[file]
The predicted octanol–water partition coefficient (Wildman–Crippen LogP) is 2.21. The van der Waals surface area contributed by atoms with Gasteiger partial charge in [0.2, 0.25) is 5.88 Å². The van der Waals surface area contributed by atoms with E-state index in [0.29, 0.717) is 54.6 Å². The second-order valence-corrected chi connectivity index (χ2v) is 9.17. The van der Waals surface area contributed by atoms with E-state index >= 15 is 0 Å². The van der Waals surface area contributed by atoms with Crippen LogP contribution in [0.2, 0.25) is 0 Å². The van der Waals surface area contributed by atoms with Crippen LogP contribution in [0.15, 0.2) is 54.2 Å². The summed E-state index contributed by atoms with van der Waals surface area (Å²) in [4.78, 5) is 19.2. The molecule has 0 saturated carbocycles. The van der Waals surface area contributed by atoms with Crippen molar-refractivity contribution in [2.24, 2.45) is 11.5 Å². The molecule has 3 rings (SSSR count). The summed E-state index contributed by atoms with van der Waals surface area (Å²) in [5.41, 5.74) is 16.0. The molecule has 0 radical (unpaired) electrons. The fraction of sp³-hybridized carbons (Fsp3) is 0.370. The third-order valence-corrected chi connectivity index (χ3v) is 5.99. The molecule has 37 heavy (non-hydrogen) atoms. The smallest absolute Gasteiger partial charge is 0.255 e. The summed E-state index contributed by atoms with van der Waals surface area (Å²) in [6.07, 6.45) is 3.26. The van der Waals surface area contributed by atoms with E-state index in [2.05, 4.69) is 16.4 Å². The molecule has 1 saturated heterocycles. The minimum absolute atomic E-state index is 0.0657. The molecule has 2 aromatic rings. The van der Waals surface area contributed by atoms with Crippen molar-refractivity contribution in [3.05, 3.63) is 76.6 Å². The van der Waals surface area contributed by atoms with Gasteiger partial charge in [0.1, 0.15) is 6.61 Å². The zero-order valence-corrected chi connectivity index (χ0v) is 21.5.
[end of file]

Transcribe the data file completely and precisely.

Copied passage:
The predicted octanol–water partition coefficient (Wildman–Crippen LogP) is 2.21. The van der Waals surface area contributed by atoms with Gasteiger partial charge in [0.2, 0.25) is 5.88 Å². The van der Waals surface area contributed by atoms with E-state index in [0.29, 0.717) is 54.6 Å². The second-order valence-corrected chi connectivity index (χ2v) is 9.17. The van der Waals surface area contributed by atoms with E-state index >= 15 is 0 Å². The van der Waals surface area contributed by atoms with Crippen LogP contribution in [0.2, 0.25) is 0 Å². The van der Waals surface area contributed by atoms with Crippen LogP contribution in [0.15, 0.2) is 54.2 Å². The summed E-state index contributed by atoms with van der Waals surface area (Å²) in [4.78, 5) is 19.2. The molecule has 0 saturated carbocycles. The van der Waals surface area contributed by atoms with Crippen molar-refractivity contribution in [2.24, 2.45) is 11.5 Å². The molecule has 3 rings (SSSR count). The summed E-state index contributed by atoms with van der Waals surface area (Å²) in [5.41, 5.74) is 16.0. The molecule has 0 radical (unpaired) electrons. The fraction of sp³-hybridized carbons (Fsp3) is 0.370. The third-order valence-corrected chi connectivity index (χ3v) is 5.99. The molecule has 37 heavy (non-hydrogen) atoms. The smallest absolute Gasteiger partial charge is 0.255 e. The summed E-state index contributed by atoms with van der Waals surface area (Å²) in [6.07, 6.45) is 3.26. The van der Waals surface area contributed by atoms with E-state index in [2.05, 4.69) is 16.4 Å². The molecule has 1 saturated heterocycles. The minimum absolute atomic E-state index is 0.0657. The molecule has 2 aromatic rings. The van der Waals surface area contributed by atoms with Crippen molar-refractivity contribution in [3.05, 3.63) is 76.6 Å². The van der Waals surface area contributed by atoms with Gasteiger partial charge in [0.1, 0.15) is 6.61 Å². The zero-order valence-corrected chi connectivity index (χ0v) is 21.5.